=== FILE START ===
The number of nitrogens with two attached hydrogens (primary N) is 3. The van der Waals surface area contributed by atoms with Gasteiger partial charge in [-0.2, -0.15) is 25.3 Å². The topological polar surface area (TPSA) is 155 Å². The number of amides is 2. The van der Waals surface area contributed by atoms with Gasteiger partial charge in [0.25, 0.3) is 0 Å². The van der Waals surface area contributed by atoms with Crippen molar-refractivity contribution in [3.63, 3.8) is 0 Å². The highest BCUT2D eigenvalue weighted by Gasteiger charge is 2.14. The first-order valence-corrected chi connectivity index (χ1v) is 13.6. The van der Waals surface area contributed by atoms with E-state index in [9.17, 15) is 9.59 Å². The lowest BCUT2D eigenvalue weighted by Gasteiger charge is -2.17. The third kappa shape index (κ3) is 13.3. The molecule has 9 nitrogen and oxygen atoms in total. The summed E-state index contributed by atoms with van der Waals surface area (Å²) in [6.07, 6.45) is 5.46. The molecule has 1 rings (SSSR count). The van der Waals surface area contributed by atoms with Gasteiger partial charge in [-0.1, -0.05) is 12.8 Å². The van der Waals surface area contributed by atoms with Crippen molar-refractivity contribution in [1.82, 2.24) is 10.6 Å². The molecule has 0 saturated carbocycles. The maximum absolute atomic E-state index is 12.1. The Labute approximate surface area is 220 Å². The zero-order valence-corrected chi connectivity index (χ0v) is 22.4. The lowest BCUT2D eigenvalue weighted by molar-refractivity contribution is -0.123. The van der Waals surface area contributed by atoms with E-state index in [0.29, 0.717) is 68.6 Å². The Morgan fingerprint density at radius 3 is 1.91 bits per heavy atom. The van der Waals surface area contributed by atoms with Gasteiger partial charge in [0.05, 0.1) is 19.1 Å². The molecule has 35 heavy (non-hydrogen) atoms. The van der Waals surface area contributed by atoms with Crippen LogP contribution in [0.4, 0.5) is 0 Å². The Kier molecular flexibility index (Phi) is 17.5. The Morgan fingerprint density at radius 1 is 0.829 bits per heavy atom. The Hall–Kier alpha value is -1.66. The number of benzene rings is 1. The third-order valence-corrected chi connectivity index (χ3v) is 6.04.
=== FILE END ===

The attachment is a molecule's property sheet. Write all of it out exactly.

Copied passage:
The number of nitrogens with two attached hydrogens (primary N) is 3. The van der Waals surface area contributed by atoms with Gasteiger partial charge in [-0.2, -0.15) is 25.3 Å². The topological polar surface area (TPSA) is 155 Å². The number of amides is 2. The van der Waals surface area contributed by atoms with Gasteiger partial charge in [0.25, 0.3) is 0 Å². The van der Waals surface area contributed by atoms with Crippen molar-refractivity contribution in [3.63, 3.8) is 0 Å². The highest BCUT2D eigenvalue weighted by Gasteiger charge is 2.14. The first-order valence-corrected chi connectivity index (χ1v) is 13.6. The van der Waals surface area contributed by atoms with E-state index in [9.17, 15) is 9.59 Å². The lowest BCUT2D eigenvalue weighted by Gasteiger charge is -2.17. The third kappa shape index (κ3) is 13.3. The molecule has 9 nitrogen and oxygen atoms in total. The summed E-state index contributed by atoms with van der Waals surface area (Å²) in [6.07, 6.45) is 5.46. The molecule has 1 rings (SSSR count). The van der Waals surface area contributed by atoms with Gasteiger partial charge in [-0.1, -0.05) is 12.8 Å². The van der Waals surface area contributed by atoms with Crippen molar-refractivity contribution in [1.82, 2.24) is 10.6 Å². The molecule has 0 saturated carbocycles. The maximum absolute atomic E-state index is 12.1. The Labute approximate surface area is 220 Å². The zero-order valence-corrected chi connectivity index (χ0v) is 22.4. The lowest BCUT2D eigenvalue weighted by molar-refractivity contribution is -0.123. The van der Waals surface area contributed by atoms with E-state index in [0.29, 0.717) is 68.6 Å². The Morgan fingerprint density at radius 3 is 1.91 bits per heavy atom. The van der Waals surface area contributed by atoms with Gasteiger partial charge in [0.05, 0.1) is 19.1 Å². The molecule has 35 heavy (non-hydrogen) atoms. The van der Waals surface area contributed by atoms with Crippen LogP contribution in [0.4, 0.5) is 0 Å². The Kier molecular flexibility index (Phi) is 17.5. The Morgan fingerprint density at radius 1 is 0.829 bits per heavy atom. The Hall–Kier alpha value is -1.66. The number of benzene rings is 1. The third-order valence-corrected chi connectivity index (χ3v) is 6.04.